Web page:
In 2017, the wind and solar share was 53% in Denmark, 26% in Germany, and 23% in California. Denmark and Germany have the first and second highest household electric rates in Europe, but France, 75% nuclear, has one of the lowest household rates.


Wind and Solar are Cripples:Wind and solar are cripples that cannot exist on the grid by themselves without huge energy storage systems to cover daily, weekly, monthly and seasonal variations after the “dirty/dangerous” nuclear, coal and gas plants are closed, as demanded by 100% RE proponents.


They cannot be compared with wind and solar, because they require the support ofnuclear, coal, gas and hydro plants, that are instantly ready to perform peaking, filling-in and balancing services when wind and solar are insufficient to provide electrical service at a 99.97% reliability, 24/7/365, year after year.


Wind and Solar Lose Value at Higher Percent Penetrations:Germany, California, and Denmark are selling their highly subsidizedwind and solar electricity ar near zero and negative wholesale prices to neighboring nations or states when they are producing too much of it during windy and sunny periods.


According to a recent study, on the European grid:


- The economic value of wind decreasesabout 40%, at about 30% annual penetration on the grid.

- The economic value of solardecreasesabout 50%, at about 15% annual penetration on the grid.

Comment by Pineo Girl on August 14, 2018 at 11:22am

It doesn't really matter how great an environmentalist you think you are...At the end of the day each one is myopic, choosing to think and see just what he wants to! Witness Al Gore...tooling around in his private jet with all of those emissions...those emissions being the real problem..The narrative about Hydro not being renewable or not being being spread by those who are making billions off of renewable wind and solar.  And they have co-opted Native Americans and avid fishermen by convincing them that the dams must be removed so that fish can come back to the rivers.  Its a bunch of bunk!

Comment by Frank J. Heller, MPA on August 14, 2018 at 9:41am

The official position of many European countries that have substantial hydro resources and Canada is that it is a renewable with many, as yet, uncalculated side benefits.  Wonder what Bartovic's position is on a tidal power project?  All she has to do is go to VinalHaven and visit the Tidewater motel and inspect the three 'roman' tub turbines that once powered the machinery which polished large granite columns that now support major buildings in NYC, Boston, etc. Cargo & Kraft adapts a vertical axis turbine to these ancient devices to generate power. First, they lower a cassion in to the penstock; then the turbine axis; then the generator and cap.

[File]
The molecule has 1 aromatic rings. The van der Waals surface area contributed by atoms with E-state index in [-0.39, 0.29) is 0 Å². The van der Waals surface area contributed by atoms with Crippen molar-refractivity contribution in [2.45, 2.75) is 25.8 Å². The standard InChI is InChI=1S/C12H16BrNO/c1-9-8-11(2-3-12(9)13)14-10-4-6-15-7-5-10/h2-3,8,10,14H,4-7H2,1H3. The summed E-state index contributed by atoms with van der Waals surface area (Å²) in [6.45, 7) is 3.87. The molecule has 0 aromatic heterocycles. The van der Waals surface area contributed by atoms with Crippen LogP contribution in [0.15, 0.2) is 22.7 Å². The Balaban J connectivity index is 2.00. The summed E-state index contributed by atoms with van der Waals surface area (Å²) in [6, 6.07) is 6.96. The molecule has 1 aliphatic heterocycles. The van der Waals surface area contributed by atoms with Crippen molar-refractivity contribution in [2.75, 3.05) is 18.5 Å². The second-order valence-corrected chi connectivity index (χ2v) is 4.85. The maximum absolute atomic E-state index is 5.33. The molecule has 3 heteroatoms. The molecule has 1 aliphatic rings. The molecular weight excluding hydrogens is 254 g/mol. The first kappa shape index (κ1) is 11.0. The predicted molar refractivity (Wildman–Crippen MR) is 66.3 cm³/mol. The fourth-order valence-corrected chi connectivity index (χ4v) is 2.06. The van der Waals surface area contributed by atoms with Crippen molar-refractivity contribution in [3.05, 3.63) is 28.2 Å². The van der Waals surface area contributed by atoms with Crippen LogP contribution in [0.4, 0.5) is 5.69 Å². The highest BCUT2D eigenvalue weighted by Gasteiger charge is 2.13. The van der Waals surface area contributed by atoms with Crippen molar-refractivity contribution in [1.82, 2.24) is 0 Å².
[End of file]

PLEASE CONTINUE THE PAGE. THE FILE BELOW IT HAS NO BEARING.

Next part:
Comment by Eskutassis on August 14, 2018 at 8:51am

Funny thing is he is right about the transmission line being run from Quebec to Lewiston, but calling hydro power not renewable is lunacy. But further calling for more wind and solar is even worse!!!

Is clearing mountaintops any less detrimental than destroying wetlands? Is putting up wires to link these turbines to the grid any less destructive than destroyin the wetlands?

NO!!! I think she is waaaaaay off base with these crazy ideas and should be called on it.


Maine as Third World Country:

CMP Transmission Rate Skyrockets 19.6% Due to Wind Power


Click here to read how the Maine ratepayer has been sold down the river by the Angus King cabal.

Maine Center For Public Interest Reporting – Three Part Series: A CRITICAL LOOK AT MAINE’S WIND ACT


(excerpts) From Part 1 – On Maine’s Wind Law “Once the committee passed the wind energy bill on to the full House and Senate, lawmakers there didn’t even debate it. They passed it unanimously and with no discussion. House Majority Leader Hannah Pingree, a Democrat from North Haven, says legislators probably didn’t know how many turbines would be constructed in Maine if the law’s goals were met." . – Maine Center for Public Interest Reporting, August 2010 Part 2 – On Wind and Oil Yet using wind energy doesn’t lower dependence on imported foreign oil. That’s because the majority of imported oil in Maine is used for heating and transportation. And switching our dependence from foreign oil to Maine-produced electricity isn’t likely to happen very soon, says Bartlett. “Right now, people can’t switch to electric cars and heating – if they did, we’d be in trouble.” So was one of the fundamental premises of the task force false, or at least misleading?" Part 3 – On Wind-Required New Transmission Lines Finally, the building of enormous, high-voltage transmission lines that the regional electricity system operator says are required to move substantial amounts of wind power to markets south of Maine was never even discussed by the task force – an omission that Mills said will come to haunt the state.“If you try to put 2,500 or 3,000 megawatts in northern or eastern Maine – oh, my god, try to build the transmission!” said Mills. “It’s not just the towers, it’s the lines – that’s when I begin to think that the goal is a little farfetched.”

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Hannah Pingree on the Maine expedited wind law

Hannah Pingree - Director of Maine's Office of Innovation and the Future

"Once the committee passed the wind energy bill on to the full House and Senate, lawmakers there didn’t even debate it. They passed it unanimously and with no discussion. House Majority Leader Hannah Pingree, a Democrat from North Haven, says legislators probably didn’t know how many turbines would be constructed in Maine."